A particularly ingenious product from IKEA has won a prestigious Beazley Design of the Year Award from the Design Museum in London. Like many items offered by the Swedish home goods retailer (and newly minted purveyor of snazzy utilitarian bikes), the product in question is flat-pack and can be assembled in a relatively short amount of time — under four hours, to be exact. That’s roughly the same amount of time it takes (sobbing fits and self-care breaks, included) to put together an eight-drawer from IKEA.
The big difference here, however, is that the award-winning product in question was specifically designed to house a displaced people, not socks and sweaters.
I first wrote about Better Shelter, a quick-to-assemble, weatherproof refugee housing solution made from recyclable plastic and equipped with a small but mighty rooftop solar panel, in 2015 following the announcement that the Office of the United Nations High Commissioner for Refugees (UNHCR) had placed a major order (10,000 units) with plans to ship them to refugee camps in Iraq. The privacy-emphasizing shelters — large enough to accommodate a family of five and designed to stand stronger and last longer than typical refugee housing solutions such as flimsy tents — were eventually distributed to Syrian refugees as well as internally displaced Iraqi citizens living in the camps.
Quietly launched as a pilot initiative in 2013, Better Shelter, in cooperation with the UNHCR, has, to date, delivered 16,000 emergency housing units to displaced people in Iraq and additional countries including Greece and Niger.
A Syrian refugee family settles into their new home at Kawergosk Camp in northern Iraq. Since the launch of Better Shelter in 2013, more than 16,000 housing units have been distributed to refugee camps. (Photo: Better Shelter)
And as I previously noted, the steel-frame modular shelters aren’t actually manufactured by IKEA, although they boast many of the meatball-slinging retailer’s hallmark design traits: affordable, sustainable, easy-to-ship. Stockholm-based social enterprise Better Shelter is the force behind the refugee housing units, which, as previously mentioned, are also called Better Shelters. All profits amassed by Better Shelter are reinvested internally or distributed to the Housing for All Foundation. This foundation was established by IKEA’s powerhouse philanthropic arm, the IKEA Foundation, which alongside the UNHCR, serves as a Better Shelter project partner.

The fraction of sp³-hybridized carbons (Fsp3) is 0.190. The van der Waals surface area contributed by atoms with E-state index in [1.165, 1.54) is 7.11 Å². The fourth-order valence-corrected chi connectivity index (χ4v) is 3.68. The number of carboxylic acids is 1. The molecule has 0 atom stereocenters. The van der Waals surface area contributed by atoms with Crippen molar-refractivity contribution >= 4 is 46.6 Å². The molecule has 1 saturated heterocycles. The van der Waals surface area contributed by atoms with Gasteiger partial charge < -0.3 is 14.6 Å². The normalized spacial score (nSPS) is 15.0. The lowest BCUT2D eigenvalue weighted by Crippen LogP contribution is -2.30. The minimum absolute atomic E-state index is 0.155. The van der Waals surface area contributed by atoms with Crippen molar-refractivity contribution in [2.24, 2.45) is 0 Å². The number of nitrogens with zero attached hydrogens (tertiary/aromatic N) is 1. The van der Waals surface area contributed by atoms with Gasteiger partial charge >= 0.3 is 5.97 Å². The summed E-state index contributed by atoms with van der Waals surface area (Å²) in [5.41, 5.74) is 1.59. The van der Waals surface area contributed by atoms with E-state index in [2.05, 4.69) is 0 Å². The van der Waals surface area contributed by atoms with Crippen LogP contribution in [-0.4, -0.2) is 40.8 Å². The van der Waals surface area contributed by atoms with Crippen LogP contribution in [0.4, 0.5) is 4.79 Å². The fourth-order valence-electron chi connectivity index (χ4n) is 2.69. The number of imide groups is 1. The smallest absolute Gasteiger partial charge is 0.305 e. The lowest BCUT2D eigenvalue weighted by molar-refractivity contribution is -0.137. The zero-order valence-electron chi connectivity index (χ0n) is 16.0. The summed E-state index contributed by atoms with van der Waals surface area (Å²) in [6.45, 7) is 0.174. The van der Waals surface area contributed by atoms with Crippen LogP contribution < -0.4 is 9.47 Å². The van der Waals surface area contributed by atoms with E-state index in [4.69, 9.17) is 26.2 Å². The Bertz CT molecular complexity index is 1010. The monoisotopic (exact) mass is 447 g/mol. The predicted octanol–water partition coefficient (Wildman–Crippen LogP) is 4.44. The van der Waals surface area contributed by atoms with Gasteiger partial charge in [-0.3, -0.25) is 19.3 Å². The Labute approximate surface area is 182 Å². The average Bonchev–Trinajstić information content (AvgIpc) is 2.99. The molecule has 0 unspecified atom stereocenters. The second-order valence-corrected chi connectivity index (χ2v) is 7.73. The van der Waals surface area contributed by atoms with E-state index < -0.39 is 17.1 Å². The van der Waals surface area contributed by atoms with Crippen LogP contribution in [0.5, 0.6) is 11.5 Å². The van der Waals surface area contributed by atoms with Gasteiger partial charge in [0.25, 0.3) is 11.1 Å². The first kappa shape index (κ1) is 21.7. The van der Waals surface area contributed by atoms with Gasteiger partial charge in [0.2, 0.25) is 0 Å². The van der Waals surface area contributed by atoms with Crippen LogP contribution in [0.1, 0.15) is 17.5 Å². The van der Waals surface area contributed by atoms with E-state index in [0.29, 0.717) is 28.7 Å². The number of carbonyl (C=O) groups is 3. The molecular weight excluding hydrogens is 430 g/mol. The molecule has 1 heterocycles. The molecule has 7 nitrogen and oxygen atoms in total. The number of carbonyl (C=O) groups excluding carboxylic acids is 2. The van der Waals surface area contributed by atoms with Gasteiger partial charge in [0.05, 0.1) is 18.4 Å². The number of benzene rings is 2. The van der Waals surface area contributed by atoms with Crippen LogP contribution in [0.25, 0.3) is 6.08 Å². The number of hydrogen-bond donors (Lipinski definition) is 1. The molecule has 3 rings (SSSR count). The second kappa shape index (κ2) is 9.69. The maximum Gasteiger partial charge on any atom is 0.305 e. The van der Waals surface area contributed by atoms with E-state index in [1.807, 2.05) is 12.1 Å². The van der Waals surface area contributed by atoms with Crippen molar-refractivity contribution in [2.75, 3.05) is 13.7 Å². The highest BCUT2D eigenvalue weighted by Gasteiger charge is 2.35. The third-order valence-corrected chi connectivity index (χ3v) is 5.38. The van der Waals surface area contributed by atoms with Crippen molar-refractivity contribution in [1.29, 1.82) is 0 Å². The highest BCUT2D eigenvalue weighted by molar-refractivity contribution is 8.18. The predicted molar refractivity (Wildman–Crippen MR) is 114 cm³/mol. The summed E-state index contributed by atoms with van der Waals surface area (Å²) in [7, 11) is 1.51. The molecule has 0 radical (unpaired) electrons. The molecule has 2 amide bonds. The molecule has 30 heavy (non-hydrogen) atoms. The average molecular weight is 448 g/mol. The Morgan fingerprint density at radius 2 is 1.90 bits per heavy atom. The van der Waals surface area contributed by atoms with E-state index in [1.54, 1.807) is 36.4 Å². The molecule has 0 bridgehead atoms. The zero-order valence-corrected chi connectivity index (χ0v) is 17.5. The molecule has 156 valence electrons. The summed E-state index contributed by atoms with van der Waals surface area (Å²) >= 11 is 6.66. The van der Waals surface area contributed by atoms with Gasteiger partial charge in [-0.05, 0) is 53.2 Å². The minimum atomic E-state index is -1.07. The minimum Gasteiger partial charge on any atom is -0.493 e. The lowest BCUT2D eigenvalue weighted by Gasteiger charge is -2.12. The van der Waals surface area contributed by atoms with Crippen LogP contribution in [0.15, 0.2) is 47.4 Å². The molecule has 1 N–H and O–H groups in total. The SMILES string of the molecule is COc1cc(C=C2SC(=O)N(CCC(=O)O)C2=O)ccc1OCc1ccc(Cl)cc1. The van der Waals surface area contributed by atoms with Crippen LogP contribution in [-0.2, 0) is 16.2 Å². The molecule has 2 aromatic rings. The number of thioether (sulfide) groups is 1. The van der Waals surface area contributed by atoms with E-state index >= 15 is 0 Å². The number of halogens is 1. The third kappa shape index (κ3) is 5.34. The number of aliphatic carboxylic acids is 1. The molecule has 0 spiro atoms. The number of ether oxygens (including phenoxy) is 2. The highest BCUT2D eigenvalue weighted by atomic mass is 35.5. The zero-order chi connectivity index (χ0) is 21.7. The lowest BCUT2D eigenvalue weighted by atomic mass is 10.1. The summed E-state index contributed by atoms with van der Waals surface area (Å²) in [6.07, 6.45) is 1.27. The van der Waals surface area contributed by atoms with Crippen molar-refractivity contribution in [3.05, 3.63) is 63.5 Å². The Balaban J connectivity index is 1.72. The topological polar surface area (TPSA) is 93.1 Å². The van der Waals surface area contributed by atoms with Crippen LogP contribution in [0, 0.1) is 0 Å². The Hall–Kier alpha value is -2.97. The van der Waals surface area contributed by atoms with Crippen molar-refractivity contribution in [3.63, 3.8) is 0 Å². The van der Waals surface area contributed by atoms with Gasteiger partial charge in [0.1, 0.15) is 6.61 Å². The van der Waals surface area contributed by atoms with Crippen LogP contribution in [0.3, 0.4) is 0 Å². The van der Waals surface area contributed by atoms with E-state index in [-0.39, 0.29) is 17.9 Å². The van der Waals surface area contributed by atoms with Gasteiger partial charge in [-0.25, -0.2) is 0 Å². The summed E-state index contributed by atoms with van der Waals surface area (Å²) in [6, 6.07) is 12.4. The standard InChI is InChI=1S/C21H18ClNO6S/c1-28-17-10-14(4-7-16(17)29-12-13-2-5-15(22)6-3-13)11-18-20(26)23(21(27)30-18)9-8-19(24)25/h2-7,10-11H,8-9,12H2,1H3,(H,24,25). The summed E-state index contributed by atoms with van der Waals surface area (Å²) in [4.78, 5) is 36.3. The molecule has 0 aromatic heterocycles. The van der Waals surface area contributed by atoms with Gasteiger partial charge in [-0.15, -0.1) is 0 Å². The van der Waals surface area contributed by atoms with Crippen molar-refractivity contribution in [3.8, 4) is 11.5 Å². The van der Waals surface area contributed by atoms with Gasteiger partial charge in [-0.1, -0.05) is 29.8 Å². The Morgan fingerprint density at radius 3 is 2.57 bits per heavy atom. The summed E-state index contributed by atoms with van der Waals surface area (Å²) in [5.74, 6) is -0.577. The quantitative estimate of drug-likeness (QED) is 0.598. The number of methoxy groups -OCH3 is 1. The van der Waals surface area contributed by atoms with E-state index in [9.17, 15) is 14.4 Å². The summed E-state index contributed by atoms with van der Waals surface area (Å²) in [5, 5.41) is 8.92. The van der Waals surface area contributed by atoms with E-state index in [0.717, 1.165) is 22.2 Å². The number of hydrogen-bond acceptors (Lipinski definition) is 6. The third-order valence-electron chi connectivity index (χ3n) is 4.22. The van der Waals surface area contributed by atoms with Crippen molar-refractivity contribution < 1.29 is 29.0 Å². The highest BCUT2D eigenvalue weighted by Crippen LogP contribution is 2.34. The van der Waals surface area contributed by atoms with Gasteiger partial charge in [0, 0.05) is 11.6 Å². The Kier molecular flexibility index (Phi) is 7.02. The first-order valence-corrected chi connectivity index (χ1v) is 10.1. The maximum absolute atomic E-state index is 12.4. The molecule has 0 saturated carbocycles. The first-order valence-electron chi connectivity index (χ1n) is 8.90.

Confounding philanthropic hierarchy aside (to be expected, of course, from an IKEA-related venture), the Design of the Year Award is a massive honor. And the timing couldn’t be more apropos with additional attention being paid to the plight of Syrian refugees in the wake of the Trump administration’s hugely controversial — and globally disruptive — executive order restricting travel to the United States from seven Muslim-majority countries.
A “happy and humbled” Better Shelter team writes in response to the recognition by the Design Museum:
It is touching to witness peoples’ hard work towards their mission of improving the lives of others. We find it inspiring to see how design and technology is used in the most remarkable ways to make life safer and more comfortable for others, and to witness peoples’ fundamental will to support and help in solidarity with strangers.
Winning this prize encourages us to work even harder and to continue developing our product, until the day when it is no longer needed. With and for refugees.
Now in its ninth year, the Design Museum’s Beazley Designs of the Year Award program aims to recognize and celebrate design that “promotes or delivers change, enables access, extends design practice or captures the spirit of the year.”
Composed of recyclable polymer plastic panel walls and roofing wrapped in a lightweight steel frame, the Better Shelter is well-insulated, easy-to-ship and can be erected in less than four hours. (Photo: Better Shelter)